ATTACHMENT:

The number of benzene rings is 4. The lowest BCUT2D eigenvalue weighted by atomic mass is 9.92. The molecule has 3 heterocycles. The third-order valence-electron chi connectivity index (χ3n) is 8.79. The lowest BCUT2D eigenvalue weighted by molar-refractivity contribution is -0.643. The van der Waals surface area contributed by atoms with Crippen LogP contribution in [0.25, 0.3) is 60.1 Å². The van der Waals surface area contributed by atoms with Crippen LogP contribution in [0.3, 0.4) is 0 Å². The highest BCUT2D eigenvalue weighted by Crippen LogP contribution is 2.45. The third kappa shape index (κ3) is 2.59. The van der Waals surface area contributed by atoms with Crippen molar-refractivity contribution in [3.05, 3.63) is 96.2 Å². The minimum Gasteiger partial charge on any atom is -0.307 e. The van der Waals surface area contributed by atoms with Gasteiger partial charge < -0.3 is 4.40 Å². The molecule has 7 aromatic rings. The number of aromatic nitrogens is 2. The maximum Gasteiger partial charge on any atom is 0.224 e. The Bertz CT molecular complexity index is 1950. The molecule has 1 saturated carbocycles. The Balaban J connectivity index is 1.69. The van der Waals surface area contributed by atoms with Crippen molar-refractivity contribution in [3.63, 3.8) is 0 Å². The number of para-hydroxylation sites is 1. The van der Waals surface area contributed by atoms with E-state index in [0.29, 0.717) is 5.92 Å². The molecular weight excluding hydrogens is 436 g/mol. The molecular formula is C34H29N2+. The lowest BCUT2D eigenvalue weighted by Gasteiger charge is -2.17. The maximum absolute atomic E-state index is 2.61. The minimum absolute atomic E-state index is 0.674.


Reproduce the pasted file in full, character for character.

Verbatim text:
The number of benzene rings is 4. The lowest BCUT2D eigenvalue weighted by atomic mass is 9.92. The molecule has 3 heterocycles. The third-order valence-electron chi connectivity index (χ3n) is 8.79. The lowest BCUT2D eigenvalue weighted by molar-refractivity contribution is -0.643. The van der Waals surface area contributed by atoms with Crippen LogP contribution in [0.25, 0.3) is 60.1 Å². The van der Waals surface area contributed by atoms with Crippen LogP contribution in [0.3, 0.4) is 0 Å². The highest BCUT2D eigenvalue weighted by Crippen LogP contribution is 2.45. The third kappa shape index (κ3) is 2.59. The van der Waals surface area contributed by atoms with Crippen molar-refractivity contribution in [3.05, 3.63) is 96.2 Å². The minimum Gasteiger partial charge on any atom is -0.307 e. The van der Waals surface area contributed by atoms with Gasteiger partial charge < -0.3 is 4.40 Å². The molecule has 7 aromatic rings. The number of aromatic nitrogens is 2. The maximum Gasteiger partial charge on any atom is 0.224 e. The Bertz CT molecular complexity index is 1950. The molecule has 1 saturated carbocycles. The Balaban J connectivity index is 1.69. The van der Waals surface area contributed by atoms with Crippen molar-refractivity contribution in [3.63, 3.8) is 0 Å². The number of para-hydroxylation sites is 1. The van der Waals surface area contributed by atoms with E-state index in [0.29, 0.717) is 5.92 Å². The molecular weight excluding hydrogens is 436 g/mol. The molecular formula is C34H29N2+. The lowest BCUT2D eigenvalue weighted by Gasteiger charge is -2.17. The maximum absolute atomic E-state index is 2.61. The minimum absolute atomic E-state index is 0.674.